The Japanese giant salamander inhabits rivers and streams that around 8 - 18 degrees celsius which is about the range of at least some parts of the loch. Interestingly enough, this largest known salamander is also probably the origin of one Japans mythical water monsters the kappa.

Not to say that I think Nessie is a giant salamander, but I do think that it's a fun theory.

Edited by PlanB, 29 January 2013 - 12:30 AM.


#66    the dalek killer

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Posted 29 January 2013 - 01:36 AM

View PostPlanB, on 29 January 2013 - 12:25 AM, said:

The Japanese giant salamander inhabits rivers and streams that around 8 - 18 degrees celsius which is about the range of at least some parts of the loch. Interestingly enough, this largest known salamander is also probably the origin of one Japans mythical water monsters the kappa.

Not to say that I think Nessie is a giant salamander, but I do think that it's a fun theory.
huh i always thought it was warmer there
but i agree it is pretty neat idea
but all i think happened is a that a large eel got loose in there and scared some people for a couple years and then died


#67    The Metal

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Posted 29 January 2013 - 02:55 PM

As someone with a little knowledge and experience with image manipulation, photography and digital media i cant 100% assure you that the process used to "evaluate" this image is nothing more than playing around with values until you get something that looks right....

The final "proof" image at the bottom of the article is significantly modified: the creator has even added in their own sketches of the salamanders over the top of the image as an overlay to further help the viewers brain see what has been suggested the image is showing.

I can do this too, and arguably to much more plausible effect: Its a dog swimming with a stick in its mouth, probably a retriever or labrador.. It's just taken with a very old and bad camera and blurred significantly. Oh and im not buying the whole "check the original image" argument, not even a little bit.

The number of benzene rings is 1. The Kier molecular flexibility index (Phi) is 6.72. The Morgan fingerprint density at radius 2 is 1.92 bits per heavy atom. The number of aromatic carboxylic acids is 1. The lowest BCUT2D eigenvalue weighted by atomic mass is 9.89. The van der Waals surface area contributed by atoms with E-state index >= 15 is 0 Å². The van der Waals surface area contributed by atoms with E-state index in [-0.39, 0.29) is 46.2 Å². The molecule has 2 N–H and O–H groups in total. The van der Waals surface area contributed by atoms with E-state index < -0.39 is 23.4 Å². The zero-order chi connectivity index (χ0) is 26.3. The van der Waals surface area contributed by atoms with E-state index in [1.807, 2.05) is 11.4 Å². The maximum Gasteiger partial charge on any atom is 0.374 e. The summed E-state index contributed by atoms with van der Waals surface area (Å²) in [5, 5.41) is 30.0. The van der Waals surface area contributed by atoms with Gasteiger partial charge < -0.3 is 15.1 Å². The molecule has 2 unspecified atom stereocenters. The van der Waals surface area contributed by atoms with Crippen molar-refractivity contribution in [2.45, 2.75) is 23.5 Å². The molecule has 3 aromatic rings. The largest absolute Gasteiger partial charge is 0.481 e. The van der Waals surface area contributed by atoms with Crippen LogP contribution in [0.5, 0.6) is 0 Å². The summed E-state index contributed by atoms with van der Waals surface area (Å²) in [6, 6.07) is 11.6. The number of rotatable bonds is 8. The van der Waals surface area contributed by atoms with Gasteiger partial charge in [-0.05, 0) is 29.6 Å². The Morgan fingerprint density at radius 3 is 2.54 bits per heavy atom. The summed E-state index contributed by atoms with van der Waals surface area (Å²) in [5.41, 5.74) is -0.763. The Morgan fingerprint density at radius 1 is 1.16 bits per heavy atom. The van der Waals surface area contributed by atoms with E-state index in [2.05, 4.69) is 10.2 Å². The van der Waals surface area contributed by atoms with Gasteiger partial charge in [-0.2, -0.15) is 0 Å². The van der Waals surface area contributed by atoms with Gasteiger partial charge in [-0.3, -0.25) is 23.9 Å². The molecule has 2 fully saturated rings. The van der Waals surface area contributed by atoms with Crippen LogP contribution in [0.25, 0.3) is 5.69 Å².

Posted Image

Edited by The Metal, 29 January 2013 - 02:58 PM.

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#68    Insanity

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Posted 29 January 2013 - 10:56 PM

View PostThe Metal, on 29 January 2013 - 02:55 PM, said:

As someone with a little knowledge and experience with image manipulation, photography and digital media i cant 100% assure you that the process used to "evaluate" this image is nothing more than playing around with values until you get something that looks right....

The final "proof" image at the bottom of the article is significantly modified: the creator has even added in their own sketches of the salamanders over the top of the image as an overlay to further help the viewers brain see what has been suggested the image is showing.

I can do this too, and arguably to much more plausible effect: Its a dog swimming with a stick in its mouth, probably a retriever or labrador.. It's just taken with a very old and bad camera and blurred significantly. Oh and im not buying the whole "check the original image" argument, not even a little bit.


Are you not doing the same sketching of a dog on it as well?

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#69    the dalek killer

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Posted 30 January 2013 - 12:11 AM

i think most of us can agree
its a dog


#70    signman

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Posted 02 January 2014 - 01:39 AM

View PostHerryGrail, on 30 December 2012 - 06:10 PM, said:

One more...I got to looking at the head area and had another thought:

Posted Imagethe mouth you outline is too wide. refer instead to the Roland Watson version. other than that, your analyisis is intriguing. are you proposing the idea of a mechanical entity, ie the "nut" outline?